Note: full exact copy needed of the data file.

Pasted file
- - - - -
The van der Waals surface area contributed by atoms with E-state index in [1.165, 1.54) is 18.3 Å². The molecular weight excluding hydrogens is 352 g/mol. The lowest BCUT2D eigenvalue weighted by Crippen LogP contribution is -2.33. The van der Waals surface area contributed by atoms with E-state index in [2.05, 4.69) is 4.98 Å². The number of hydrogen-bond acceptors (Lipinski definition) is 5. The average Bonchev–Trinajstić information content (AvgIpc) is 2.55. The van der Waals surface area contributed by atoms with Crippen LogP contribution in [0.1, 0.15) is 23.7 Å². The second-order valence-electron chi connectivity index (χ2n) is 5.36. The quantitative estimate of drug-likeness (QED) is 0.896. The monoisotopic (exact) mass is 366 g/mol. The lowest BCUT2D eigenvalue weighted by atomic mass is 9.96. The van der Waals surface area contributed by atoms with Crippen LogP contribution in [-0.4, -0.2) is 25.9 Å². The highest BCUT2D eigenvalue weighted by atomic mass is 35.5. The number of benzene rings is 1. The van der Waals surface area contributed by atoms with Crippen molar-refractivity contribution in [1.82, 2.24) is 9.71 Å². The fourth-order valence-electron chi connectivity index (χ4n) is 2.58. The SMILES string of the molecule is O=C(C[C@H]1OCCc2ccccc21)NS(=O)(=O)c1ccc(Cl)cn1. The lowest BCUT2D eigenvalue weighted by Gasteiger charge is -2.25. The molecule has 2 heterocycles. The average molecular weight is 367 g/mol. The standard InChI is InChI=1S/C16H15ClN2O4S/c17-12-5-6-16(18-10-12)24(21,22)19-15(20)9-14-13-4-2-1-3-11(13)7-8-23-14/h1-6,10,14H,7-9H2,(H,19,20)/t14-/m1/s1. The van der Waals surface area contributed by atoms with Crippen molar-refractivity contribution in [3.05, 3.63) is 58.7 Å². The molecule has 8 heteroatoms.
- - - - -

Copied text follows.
The van der Waals surface area contributed by atoms with E-state index in [1.165, 1.54) is 18.3 Å². The molecular weight excluding hydrogens is 352 g/mol. The lowest BCUT2D eigenvalue weighted by Crippen LogP contribution is -2.33. The van der Waals surface area contributed by atoms with E-state index in [2.05, 4.69) is 4.98 Å². The number of hydrogen-bond acceptors (Lipinski definition) is 5. The average Bonchev–Trinajstić information content (AvgIpc) is 2.55. The van der Waals surface area contributed by atoms with Crippen LogP contribution in [0.1, 0.15) is 23.7 Å². The second-order valence-electron chi connectivity index (χ2n) is 5.36. The quantitative estimate of drug-likeness (QED) is 0.896. The monoisotopic (exact) mass is 366 g/mol. The lowest BCUT2D eigenvalue weighted by atomic mass is 9.96. The van der Waals surface area contributed by atoms with Crippen LogP contribution in [-0.4, -0.2) is 25.9 Å². The highest BCUT2D eigenvalue weighted by atomic mass is 35.5. The number of benzene rings is 1. The van der Waals surface area contributed by atoms with Crippen molar-refractivity contribution in [1.82, 2.24) is 9.71 Å². The fourth-order valence-electron chi connectivity index (χ4n) is 2.58. The SMILES string of the molecule is O=C(C[C@H]1OCCc2ccccc21)NS(=O)(=O)c1ccc(Cl)cn1. The lowest BCUT2D eigenvalue weighted by Gasteiger charge is -2.25. The molecule has 2 heterocycles. The average molecular weight is 367 g/mol. The standard InChI is InChI=1S/C16H15ClN2O4S/c17-12-5-6-16(18-10-12)24(21,22)19-15(20)9-14-13-4-2-1-3-11(13)7-8-23-14/h1-6,10,14H,7-9H2,(H,19,20)/t14-/m1/s1. The van der Waals surface area contributed by atoms with Crippen molar-refractivity contribution in [3.05, 3.63) is 58.7 Å². The molecule has 8 heteroatoms.